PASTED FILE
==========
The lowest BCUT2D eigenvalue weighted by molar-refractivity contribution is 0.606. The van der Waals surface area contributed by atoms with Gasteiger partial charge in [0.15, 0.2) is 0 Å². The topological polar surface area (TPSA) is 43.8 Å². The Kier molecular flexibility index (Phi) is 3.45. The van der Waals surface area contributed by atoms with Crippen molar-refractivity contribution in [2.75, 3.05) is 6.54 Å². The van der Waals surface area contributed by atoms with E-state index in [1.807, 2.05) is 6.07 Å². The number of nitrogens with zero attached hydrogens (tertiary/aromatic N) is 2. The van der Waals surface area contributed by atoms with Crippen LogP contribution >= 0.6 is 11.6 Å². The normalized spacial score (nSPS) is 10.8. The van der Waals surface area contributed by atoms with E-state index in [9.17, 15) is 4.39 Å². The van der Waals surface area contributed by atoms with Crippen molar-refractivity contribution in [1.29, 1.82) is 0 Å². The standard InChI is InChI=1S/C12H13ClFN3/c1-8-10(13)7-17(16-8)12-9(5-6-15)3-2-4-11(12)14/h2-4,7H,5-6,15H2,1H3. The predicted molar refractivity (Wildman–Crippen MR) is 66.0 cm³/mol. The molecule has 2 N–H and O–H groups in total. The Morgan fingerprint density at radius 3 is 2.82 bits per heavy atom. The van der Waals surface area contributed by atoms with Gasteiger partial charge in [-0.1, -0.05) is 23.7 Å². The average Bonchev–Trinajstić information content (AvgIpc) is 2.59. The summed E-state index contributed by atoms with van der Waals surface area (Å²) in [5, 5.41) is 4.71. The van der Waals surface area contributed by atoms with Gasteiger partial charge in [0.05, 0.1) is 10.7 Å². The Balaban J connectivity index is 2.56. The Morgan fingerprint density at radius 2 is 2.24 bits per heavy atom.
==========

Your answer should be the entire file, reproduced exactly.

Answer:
The lowest BCUT2D eigenvalue weighted by molar-refractivity contribution is 0.606. The van der Waals surface area contributed by atoms with Gasteiger partial charge in [0.15, 0.2) is 0 Å². The topological polar surface area (TPSA) is 43.8 Å². The Kier molecular flexibility index (Phi) is 3.45. The van der Waals surface area contributed by atoms with Crippen molar-refractivity contribution in [2.75, 3.05) is 6.54 Å². The van der Waals surface area contributed by atoms with E-state index in [1.807, 2.05) is 6.07 Å². The number of nitrogens with zero attached hydrogens (tertiary/aromatic N) is 2. The van der Waals surface area contributed by atoms with Crippen LogP contribution >= 0.6 is 11.6 Å². The normalized spacial score (nSPS) is 10.8. The van der Waals surface area contributed by atoms with E-state index in [9.17, 15) is 4.39 Å². The van der Waals surface area contributed by atoms with Crippen molar-refractivity contribution in [1.29, 1.82) is 0 Å². The standard InChI is InChI=1S/C12H13ClFN3/c1-8-10(13)7-17(16-8)12-9(5-6-15)3-2-4-11(12)14/h2-4,7H,5-6,15H2,1H3. The predicted molar refractivity (Wildman–Crippen MR) is 66.0 cm³/mol. The molecule has 2 N–H and O–H groups in total. The Morgan fingerprint density at radius 3 is 2.82 bits per heavy atom. The van der Waals surface area contributed by atoms with Gasteiger partial charge in [-0.1, -0.05) is 23.7 Å². The average Bonchev–Trinajstić information content (AvgIpc) is 2.59. The summed E-state index contributed by atoms with van der Waals surface area (Å²) in [5, 5.41) is 4.71. The van der Waals surface area contributed by atoms with Gasteiger partial charge in [0.05, 0.1) is 10.7 Å². The Balaban J connectivity index is 2.56. The Morgan fingerprint density at radius 2 is 2.24 bits per heavy atom.